We took him back to the cottage, where he lay on his bed for a while – having timeout with the Live8 show – and that seemed to do the trick, his eyes were less angry when we were ready to go out again, for a pub tea this time for a friend’s birthday. I was expecting more of the same behaviour, and went armed with his ipad, but he behaved really well sitting between his parents and he ate , and enjoyed, all of his meal. He was back to normal, smiling and waving at everyone in the pub and enjoying Shrek as a distraction from the boring conversation. Afterwards we took the dogs a walk and he walked much, much further than I expected him to be able to manage, and with a big smile on his face. We got home at 10 ish and he slid willingingly into bed. I am just hoping that my smiling son wakes up today and not his alter-ego, The Incredible Hulk!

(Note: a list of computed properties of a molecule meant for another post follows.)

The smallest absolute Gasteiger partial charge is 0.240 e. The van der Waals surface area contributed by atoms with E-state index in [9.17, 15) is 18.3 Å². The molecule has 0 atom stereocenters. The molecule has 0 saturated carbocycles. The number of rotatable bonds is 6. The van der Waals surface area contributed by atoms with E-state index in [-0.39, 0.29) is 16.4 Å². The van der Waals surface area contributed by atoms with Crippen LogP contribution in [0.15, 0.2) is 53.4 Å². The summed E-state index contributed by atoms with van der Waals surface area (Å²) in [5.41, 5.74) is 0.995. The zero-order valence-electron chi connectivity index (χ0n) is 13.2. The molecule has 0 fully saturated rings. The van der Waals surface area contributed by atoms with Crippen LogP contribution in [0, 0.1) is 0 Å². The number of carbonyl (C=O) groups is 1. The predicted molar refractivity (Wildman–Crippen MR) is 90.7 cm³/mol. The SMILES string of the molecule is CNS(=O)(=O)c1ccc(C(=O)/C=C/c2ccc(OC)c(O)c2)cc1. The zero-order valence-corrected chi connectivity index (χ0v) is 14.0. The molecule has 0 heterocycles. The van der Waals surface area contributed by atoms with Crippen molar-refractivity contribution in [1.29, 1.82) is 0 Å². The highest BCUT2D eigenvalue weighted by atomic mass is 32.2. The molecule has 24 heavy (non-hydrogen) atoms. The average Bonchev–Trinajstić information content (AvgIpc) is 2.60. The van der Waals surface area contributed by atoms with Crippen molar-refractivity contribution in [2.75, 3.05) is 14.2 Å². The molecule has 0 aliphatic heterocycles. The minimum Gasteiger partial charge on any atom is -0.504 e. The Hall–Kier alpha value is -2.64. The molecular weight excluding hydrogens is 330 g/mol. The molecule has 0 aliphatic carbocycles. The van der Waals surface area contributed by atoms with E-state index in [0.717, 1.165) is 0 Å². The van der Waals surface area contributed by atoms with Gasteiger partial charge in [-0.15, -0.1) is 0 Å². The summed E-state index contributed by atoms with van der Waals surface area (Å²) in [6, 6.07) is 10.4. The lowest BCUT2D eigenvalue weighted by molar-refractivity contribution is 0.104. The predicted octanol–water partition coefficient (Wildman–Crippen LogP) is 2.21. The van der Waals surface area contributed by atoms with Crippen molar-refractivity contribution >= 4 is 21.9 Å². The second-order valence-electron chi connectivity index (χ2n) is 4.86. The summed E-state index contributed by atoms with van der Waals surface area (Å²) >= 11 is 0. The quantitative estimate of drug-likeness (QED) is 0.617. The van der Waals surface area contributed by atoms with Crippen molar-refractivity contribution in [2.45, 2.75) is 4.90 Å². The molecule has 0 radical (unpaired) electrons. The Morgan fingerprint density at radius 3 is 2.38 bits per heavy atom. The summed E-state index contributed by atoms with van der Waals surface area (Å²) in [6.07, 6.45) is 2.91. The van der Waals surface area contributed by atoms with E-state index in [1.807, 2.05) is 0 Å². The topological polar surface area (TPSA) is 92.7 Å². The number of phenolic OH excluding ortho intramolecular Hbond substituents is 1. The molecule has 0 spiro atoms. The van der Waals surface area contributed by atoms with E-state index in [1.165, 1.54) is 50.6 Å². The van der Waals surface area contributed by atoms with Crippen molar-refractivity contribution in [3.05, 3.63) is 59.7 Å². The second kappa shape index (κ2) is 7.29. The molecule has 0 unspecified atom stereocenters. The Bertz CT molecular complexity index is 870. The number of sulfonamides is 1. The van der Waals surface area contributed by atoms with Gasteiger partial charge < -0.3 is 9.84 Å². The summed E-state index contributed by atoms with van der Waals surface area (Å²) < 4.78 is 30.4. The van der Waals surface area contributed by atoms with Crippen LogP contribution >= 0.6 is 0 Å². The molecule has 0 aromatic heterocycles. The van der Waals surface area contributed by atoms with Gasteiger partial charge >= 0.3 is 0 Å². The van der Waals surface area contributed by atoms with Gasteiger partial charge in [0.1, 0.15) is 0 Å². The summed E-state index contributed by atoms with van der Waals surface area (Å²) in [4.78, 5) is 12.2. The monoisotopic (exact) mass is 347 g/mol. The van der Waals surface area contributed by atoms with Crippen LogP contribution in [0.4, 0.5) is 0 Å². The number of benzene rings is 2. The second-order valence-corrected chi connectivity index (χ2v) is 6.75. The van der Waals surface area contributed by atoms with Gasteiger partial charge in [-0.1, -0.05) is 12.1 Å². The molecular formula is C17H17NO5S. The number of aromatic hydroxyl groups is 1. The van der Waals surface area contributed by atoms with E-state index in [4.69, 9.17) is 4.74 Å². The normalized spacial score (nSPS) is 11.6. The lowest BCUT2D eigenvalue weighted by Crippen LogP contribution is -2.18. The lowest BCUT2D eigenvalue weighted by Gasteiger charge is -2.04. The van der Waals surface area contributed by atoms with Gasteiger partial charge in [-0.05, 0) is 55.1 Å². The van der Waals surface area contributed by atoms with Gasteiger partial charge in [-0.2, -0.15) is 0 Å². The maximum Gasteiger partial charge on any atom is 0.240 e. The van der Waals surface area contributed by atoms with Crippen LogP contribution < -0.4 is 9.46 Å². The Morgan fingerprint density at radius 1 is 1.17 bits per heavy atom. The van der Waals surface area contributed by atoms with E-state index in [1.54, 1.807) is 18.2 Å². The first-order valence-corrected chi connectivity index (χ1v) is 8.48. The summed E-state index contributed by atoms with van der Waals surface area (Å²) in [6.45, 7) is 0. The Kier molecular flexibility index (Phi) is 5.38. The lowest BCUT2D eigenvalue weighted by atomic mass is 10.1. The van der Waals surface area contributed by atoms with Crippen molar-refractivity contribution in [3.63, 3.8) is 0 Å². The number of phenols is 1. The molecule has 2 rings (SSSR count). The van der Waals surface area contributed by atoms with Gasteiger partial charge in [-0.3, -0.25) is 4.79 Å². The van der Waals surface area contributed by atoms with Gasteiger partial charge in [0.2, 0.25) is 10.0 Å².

Supermarket Sweep

Last Sunday I had missed my supermarket -shopping companion when Joshua was in respite but today, to make up for that, I took him to Tesco twice! The first time we had gone along with our shopping list as usual and as it was a sunny day, I had dressed him in his new cargo shorts from Tesco and I had admired how smart he looked in them. It is only when I followed him to the car, that I saw that they still had the security tag on the waist band! So on the way into the store, we had queued at the Customer Service desk to prove that we had bought, rather than stolen, them and to ask them to remove it for us. Sadly there was a queue and Joshua was eager to begin his trolley shop, so it made him frustrated in the queue and he began to kick my shins to move me on. When we finally got to the desk,  the staff explained that the tag could not be removed unless he was not wearing the shorts so I would need to bring them back another time. So now I was frustrated too as I had wasted our time.